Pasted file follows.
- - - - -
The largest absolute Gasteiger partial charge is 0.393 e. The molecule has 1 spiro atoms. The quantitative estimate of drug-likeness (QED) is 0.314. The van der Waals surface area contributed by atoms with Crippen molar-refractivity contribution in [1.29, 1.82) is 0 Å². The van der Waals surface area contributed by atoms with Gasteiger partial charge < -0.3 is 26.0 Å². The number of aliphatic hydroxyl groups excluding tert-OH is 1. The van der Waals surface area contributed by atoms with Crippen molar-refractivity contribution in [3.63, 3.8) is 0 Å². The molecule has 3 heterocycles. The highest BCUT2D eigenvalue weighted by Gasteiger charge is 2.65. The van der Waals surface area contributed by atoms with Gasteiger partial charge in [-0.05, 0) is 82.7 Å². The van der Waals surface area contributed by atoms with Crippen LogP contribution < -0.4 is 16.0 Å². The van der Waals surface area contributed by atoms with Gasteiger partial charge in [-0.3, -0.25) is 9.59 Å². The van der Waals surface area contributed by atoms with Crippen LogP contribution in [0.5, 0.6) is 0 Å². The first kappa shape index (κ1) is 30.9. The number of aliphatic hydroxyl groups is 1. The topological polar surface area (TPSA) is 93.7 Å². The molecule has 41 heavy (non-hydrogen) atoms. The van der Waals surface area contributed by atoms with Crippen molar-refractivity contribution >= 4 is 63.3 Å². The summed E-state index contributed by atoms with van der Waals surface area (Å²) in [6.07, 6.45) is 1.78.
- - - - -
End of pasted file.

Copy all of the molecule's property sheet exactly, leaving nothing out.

The largest absolute Gasteiger partial charge is 0.393 e. The molecule has 1 spiro atoms. The quantitative estimate of drug-likeness (QED) is 0.314. The van der Waals surface area contributed by atoms with Crippen molar-refractivity contribution in [1.29, 1.82) is 0 Å². The van der Waals surface area contributed by atoms with Gasteiger partial charge < -0.3 is 26.0 Å². The number of aliphatic hydroxyl groups excluding tert-OH is 1. The van der Waals surface area contributed by atoms with Crippen molar-refractivity contribution in [3.63, 3.8) is 0 Å². The molecule has 3 heterocycles. The highest BCUT2D eigenvalue weighted by Gasteiger charge is 2.65. The van der Waals surface area contributed by atoms with Gasteiger partial charge in [-0.05, 0) is 82.7 Å². The van der Waals surface area contributed by atoms with Crippen LogP contribution < -0.4 is 16.0 Å². The van der Waals surface area contributed by atoms with Gasteiger partial charge in [-0.3, -0.25) is 9.59 Å². The van der Waals surface area contributed by atoms with Crippen LogP contribution in [0.5, 0.6) is 0 Å². The first kappa shape index (κ1) is 30.9. The number of aliphatic hydroxyl groups is 1. The topological polar surface area (TPSA) is 93.7 Å². The molecule has 41 heavy (non-hydrogen) atoms. The van der Waals surface area contributed by atoms with Crippen molar-refractivity contribution >= 4 is 63.3 Å². The summed E-state index contributed by atoms with van der Waals surface area (Å²) in [6.07, 6.45) is 1.78.